Question: When trolling for salmon between Point Conception and Horse Mountain, are treble hooks allowed on spoons or lures if they are barbless? Or does the two single point, single shank hook regulation apply as if I were bait fishing? The rules are clear regarding when you are not trolling, but they do not seem to elaborate on allowable gear when you ARE trolling. (Rick S.)

Answer: No, you may not use treble hooks for salmon in the area you describe. Only single barbless hooks may be used, and whether trolling or drifting with bait (mooching), you may only use two single barbless hooks per line. The law says, “No more than two (2) single point, single shank barbless hooks shall be used in the ocean north of Point Conception when salmon fishing or fishing from any boat or floating device with salmon on board.” (California Code of Regulations Title 14, section 27.80(a)(2)).

This section does not specifically address trolling or mooching, so it applies to all salmon fishing, including trolling or drifting with bait.


Trout limits while on multiday vacation
Question: My wife and I will be taking a two week vacation and plan to do a lot of trout fishing. Is our 10 fish bag limit the same as 10 fish possession limit? We will be out 10 days, and due to lack of ice in the remote area where we are going, we plan to can our daily limits of fish. Is there anything wrong with this?

I know people who fish and catch their limits daily, and then when they get home they process (can or smoke) the fish each evening in their homes. I know they possess more than a 10 fish limit, but is this legal? If so, why could my wife and I not do the same because when we are out camping in our RV, wouldn’t that be considered our second home? (Eric S.)

Answer: If the people you describe retain more than their allowed possession limits in any form, they are in violation. The law requires that each person may have no more than one legal possession limit in any form, whether it’s fresh, frozen, canned or smoked (CCR Title 14, section 1.17). Possession limits even apply in your home.

In most trout waters, the possession limit is the equivalent of two daily bag limits. There are also special brook trout regulations in many areas so you really need to know the body of water(s) where you will be fishing. Check out sections 7.00 and 7.50(a) in the 2014-2015 Freshwater Sport Fishing Regulations to be sure of the limits you are allowed.


Lost Commercial Fishing Gear
Question: I have a question regarding what appears to be abandoned commercial fishing gear. My three dive buddies and I are all instructors and regularly find lost fishing gear snaring marine life. Generally, they are old lobster traps without any line or buoys still attached. Sometimes the traps still contain live lobsters in them. We have been afraid to touch them.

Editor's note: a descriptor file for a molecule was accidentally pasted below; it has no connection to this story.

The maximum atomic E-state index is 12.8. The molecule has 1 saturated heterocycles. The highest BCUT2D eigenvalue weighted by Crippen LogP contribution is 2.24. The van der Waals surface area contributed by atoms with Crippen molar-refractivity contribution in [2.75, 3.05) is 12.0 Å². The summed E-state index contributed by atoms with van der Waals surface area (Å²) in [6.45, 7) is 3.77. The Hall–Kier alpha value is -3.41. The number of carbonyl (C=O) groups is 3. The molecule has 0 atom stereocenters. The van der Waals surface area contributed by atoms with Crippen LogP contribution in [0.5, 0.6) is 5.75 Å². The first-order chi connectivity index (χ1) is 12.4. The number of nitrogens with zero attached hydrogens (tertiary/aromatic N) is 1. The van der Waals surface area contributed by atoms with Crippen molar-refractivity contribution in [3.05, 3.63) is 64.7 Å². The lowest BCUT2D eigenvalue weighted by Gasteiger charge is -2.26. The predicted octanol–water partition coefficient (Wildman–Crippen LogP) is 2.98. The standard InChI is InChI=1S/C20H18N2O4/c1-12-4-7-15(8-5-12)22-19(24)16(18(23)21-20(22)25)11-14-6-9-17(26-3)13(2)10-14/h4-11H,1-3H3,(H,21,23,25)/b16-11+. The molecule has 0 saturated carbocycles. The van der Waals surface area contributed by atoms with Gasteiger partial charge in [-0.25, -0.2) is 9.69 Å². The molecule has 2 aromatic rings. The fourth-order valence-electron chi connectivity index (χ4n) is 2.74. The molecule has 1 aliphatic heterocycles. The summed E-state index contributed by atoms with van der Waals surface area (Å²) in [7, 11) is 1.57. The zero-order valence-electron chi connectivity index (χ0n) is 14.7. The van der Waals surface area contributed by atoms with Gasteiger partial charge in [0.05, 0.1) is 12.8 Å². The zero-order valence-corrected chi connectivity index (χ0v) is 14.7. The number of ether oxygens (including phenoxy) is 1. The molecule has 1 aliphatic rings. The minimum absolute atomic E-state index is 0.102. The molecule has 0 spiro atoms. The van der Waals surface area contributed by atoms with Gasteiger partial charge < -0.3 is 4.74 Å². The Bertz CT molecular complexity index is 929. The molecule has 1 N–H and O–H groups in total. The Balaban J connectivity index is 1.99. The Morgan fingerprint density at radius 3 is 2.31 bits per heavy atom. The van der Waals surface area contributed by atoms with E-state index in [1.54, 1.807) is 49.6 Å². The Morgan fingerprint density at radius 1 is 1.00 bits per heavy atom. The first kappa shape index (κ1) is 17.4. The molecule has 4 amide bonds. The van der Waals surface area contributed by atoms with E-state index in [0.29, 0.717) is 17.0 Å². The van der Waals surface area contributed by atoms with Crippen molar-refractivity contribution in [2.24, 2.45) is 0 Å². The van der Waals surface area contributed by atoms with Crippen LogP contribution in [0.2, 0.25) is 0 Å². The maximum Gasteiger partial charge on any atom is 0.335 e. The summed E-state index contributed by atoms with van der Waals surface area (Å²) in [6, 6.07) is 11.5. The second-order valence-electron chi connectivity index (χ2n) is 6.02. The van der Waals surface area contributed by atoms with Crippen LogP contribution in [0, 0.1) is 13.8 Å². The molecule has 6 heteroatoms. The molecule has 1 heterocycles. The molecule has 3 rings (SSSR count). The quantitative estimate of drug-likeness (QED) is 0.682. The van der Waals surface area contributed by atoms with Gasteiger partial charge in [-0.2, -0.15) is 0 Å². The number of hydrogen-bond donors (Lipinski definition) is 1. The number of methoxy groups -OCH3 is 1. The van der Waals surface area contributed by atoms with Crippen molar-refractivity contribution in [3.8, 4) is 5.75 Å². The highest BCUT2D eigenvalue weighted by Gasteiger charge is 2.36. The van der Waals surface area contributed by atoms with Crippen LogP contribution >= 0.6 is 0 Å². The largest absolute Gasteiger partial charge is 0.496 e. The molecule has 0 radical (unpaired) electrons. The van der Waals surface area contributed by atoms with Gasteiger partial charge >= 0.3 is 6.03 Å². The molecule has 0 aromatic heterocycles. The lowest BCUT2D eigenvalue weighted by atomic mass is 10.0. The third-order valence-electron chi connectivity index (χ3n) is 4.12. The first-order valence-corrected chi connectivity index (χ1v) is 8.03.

Can we release lobsters from what looks to be lost gear? Any help you can provide to help us understand what we can and can’t do, and under what rules, would be appreciated. We are tired of just swimming by them. (Randall Krueger, Visalia)

Answer: Thank you for contacting us. Lost fishing gear – both commercial and recreational – sits on the seafloor, gets caught on rocks, and can remain in the marine environment for years, harming habitats and continuing to catch fish and invertebrates.

You cannot keep the lobster caught in the lost traps, but you can let them go and leave the trap doors open so that they no longer trap marine life, then report the location of the lost gear to one of the following organizations.

If you are able, please report sightings of lost recreational and commercial fishing gear (even anonymous reports are accepted) by calling (888) 491-GEAR or visiting www.seadocsociety.org/california-lost-fishing-gear-removal-project/. You may also contact the Ocean Defenders Alliance at (714) 875-5881 or www.oceandefenders.org/.


150 yard safety zone around my own buildings?
Question: I live in a rural area. Can I legally hunt within 150 yards of my own residence? Can I hunt within 150 yards of anyone else’s if I have their written permission? (Jess K.)

Answer: Yes. These are safety zone restrictions but as long as there are no other local laws or ordinances that prohibit hunting or the discharge of a firearm, then you can hunt within 150 yards of your own residence or any other residence where you have obtained express permission of the owner or person in possession of the premises (Fish and Game Code, section 3004(a)).

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Carrie Wilson is a marine environmental scientist with the California Department of Fish and Wildlife. While she cannot personally answer everyone’s questions, she will select a few to answer each week in this column. Please contact her at CalOutdoors@wildlife.ca.gov.